Members of the Bryan-College Station community and CHI St. Joseph Health staff gathered Tuesday at the recently acquired CHI St. Joseph Health–College Station Hospital, formerly known as the College Station Medical Center, for a dedication ceremony and blessing.
“CHI St. Joseph Health has been in the community for over 83 years and this is just the next step for us in that legacy,” President and CEO of CHI St. Joseph Health Theron Park said at the ceremony. “We are honored that we can move further into ... College Station and the Brazos Valley by adding this location and serving our community.”
The College Station Hospital is the fifth to open under CHI St. Joseph Health in the Brazos Valley, joining the facilities in Bryan, Navasota, Caldwell and Madisonville. According to the CHI St. Joseph website, providers that worked with College Station Medical Associates will be included in the CHI St. Joseph and Texas A&M Health Network.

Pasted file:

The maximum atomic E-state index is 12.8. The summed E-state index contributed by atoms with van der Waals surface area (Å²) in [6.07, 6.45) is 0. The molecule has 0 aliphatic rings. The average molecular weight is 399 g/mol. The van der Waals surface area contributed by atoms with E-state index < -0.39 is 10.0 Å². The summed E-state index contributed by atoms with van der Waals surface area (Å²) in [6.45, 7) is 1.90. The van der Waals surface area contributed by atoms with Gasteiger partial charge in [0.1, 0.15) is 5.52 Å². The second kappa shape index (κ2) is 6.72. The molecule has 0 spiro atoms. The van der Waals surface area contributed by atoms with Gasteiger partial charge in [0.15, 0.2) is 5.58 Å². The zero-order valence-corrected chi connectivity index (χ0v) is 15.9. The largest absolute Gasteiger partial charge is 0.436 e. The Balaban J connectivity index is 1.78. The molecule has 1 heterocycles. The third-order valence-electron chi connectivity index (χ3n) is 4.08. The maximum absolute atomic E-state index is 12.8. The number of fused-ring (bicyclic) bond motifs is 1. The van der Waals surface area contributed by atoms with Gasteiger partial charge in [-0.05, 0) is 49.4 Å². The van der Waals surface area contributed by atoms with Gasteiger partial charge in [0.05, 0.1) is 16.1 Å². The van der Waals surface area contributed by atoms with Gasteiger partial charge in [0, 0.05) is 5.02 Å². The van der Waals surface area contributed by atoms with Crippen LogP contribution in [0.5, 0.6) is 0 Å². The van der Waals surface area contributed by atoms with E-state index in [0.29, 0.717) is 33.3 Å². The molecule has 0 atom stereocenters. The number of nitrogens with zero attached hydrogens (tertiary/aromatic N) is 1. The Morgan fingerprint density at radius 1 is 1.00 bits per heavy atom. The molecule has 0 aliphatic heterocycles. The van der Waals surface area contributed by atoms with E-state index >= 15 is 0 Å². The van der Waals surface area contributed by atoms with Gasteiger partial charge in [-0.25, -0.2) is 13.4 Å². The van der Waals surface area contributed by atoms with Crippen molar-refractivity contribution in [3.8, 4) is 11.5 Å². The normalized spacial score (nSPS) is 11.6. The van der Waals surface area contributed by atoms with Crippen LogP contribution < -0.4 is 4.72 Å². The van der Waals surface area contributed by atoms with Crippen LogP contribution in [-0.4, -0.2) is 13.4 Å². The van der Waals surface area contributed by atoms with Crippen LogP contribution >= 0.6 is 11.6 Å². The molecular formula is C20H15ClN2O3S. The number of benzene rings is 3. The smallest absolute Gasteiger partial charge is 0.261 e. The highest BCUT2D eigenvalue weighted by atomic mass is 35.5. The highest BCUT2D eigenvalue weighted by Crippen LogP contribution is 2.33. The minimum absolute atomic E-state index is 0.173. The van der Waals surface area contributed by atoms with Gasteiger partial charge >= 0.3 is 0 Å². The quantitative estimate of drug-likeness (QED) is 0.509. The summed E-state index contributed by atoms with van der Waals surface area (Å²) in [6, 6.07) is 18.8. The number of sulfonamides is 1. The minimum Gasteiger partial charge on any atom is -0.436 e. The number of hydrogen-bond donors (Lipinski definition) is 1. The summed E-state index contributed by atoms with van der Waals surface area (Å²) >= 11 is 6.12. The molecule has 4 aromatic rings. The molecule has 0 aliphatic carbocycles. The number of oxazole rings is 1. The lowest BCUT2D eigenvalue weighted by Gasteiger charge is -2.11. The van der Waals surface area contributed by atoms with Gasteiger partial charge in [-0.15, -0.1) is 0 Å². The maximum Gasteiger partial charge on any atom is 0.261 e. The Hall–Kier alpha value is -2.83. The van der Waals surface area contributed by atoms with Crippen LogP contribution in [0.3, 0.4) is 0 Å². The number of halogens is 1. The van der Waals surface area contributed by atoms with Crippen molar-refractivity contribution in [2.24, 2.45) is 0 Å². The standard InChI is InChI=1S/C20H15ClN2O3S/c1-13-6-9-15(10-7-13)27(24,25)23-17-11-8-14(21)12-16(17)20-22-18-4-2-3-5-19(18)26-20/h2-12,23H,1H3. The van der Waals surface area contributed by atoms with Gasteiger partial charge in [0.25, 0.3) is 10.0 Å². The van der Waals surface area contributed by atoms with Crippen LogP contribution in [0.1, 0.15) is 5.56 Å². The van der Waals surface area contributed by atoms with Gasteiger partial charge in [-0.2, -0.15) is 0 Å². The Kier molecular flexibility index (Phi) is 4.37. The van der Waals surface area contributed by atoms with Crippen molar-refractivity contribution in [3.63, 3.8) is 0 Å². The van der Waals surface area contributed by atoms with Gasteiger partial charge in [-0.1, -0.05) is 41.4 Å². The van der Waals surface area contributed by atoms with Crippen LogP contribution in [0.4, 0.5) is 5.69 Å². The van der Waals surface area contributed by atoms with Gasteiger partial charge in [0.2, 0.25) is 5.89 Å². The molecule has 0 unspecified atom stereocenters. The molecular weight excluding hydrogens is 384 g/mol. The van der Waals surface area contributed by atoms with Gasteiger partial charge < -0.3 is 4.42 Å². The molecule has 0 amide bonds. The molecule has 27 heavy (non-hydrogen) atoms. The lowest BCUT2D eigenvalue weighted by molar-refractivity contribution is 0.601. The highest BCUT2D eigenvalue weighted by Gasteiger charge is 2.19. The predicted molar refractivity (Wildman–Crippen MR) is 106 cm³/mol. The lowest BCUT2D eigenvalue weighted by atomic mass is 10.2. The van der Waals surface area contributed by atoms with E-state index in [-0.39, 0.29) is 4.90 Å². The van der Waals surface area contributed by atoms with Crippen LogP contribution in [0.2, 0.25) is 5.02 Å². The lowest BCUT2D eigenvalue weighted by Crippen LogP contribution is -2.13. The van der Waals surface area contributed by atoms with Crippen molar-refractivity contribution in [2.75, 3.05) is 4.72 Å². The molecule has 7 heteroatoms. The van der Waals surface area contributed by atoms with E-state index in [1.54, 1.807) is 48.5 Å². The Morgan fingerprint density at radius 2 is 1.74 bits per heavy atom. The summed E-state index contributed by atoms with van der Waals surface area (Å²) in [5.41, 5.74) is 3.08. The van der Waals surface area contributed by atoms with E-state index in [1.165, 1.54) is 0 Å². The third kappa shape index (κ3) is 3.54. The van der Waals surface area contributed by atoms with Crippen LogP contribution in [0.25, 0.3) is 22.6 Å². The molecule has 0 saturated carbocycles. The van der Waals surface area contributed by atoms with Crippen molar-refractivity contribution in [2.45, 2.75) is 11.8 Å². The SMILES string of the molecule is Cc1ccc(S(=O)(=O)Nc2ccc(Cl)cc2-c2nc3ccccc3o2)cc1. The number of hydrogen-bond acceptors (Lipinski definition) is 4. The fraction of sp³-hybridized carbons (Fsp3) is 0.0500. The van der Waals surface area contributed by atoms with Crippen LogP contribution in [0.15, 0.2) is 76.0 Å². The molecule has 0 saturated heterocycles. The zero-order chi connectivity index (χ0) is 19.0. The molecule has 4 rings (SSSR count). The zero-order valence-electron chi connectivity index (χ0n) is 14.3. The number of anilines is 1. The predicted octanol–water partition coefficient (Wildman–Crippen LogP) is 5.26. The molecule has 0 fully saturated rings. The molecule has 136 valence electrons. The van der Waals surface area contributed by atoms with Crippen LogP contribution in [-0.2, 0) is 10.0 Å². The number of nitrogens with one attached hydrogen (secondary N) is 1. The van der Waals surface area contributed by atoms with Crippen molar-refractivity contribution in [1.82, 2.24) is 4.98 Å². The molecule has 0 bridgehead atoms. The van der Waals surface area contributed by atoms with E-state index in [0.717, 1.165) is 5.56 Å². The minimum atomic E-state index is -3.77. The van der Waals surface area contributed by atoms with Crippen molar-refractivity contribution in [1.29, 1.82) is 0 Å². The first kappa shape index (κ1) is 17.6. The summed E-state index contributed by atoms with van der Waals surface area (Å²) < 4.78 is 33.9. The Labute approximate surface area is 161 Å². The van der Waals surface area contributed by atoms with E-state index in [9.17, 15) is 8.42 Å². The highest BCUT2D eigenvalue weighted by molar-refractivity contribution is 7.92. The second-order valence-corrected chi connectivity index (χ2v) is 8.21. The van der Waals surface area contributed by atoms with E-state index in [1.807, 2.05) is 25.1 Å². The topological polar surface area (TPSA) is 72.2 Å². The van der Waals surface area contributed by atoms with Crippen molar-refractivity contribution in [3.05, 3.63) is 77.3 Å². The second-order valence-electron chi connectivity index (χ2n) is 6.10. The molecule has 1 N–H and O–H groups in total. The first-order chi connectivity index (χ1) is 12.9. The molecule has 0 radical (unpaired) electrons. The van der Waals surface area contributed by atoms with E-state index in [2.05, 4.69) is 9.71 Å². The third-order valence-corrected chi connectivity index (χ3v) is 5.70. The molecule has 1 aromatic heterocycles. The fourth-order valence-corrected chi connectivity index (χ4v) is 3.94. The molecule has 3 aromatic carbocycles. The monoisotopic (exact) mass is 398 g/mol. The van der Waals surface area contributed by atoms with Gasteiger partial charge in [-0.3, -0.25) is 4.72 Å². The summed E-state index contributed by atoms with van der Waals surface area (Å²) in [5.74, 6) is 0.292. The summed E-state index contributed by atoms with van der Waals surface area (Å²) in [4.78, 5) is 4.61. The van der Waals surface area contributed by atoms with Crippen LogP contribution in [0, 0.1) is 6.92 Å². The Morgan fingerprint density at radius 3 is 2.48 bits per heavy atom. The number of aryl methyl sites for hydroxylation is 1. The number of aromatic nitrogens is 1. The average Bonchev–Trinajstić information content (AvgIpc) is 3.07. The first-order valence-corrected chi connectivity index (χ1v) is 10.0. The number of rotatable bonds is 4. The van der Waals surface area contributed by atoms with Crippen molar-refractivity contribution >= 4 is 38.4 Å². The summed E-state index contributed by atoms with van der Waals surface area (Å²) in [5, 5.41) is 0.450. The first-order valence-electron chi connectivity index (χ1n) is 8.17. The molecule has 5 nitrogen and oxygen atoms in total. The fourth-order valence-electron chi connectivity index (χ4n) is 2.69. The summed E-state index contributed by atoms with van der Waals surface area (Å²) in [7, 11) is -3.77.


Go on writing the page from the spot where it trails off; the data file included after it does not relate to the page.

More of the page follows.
“We’re very excited about being able to have a larger presence in College Station to serve the Brazos Valley,” Park said. “But also we’re excited the transition has really gone so smooth. Everybody’s been really positive about where we’re going to go in the future.”
CHI St. Joseph Health announced the acquisition in May.
“It was really a nice marriage of complementary services,” Park said.
Park said that all positions and staff in good standing were transferred during the changeover. The acquisition included the hospital facility, which is classified as a Level III trauma center in addition to certifications and accreditations related to join replacement, chest pain, bariatrics and stroke treatment and recovery.
Sisters of St. Francis Penny Dunn, Nancy Ferguson and Lois Anne Palkert gifted the College Station Hospital with crucifixes to be hung throughout the facility in addition to a San Damiano crucifix. All three serve CHI St. Joseph in mission integration. Following the presentation of crucifixes, current and retired chaplains the Revs. Brian Mohan and John Malinowski blessed the facilities with holy water.
“It tells the story of the passion of Jesus,” Dunn said during the ceremony. “So may it be a symbol of our Franciscan careism and a reminder to us that God continues to speak in our hearts each day as we minister to the sick and to the poor who enter this sacred space.”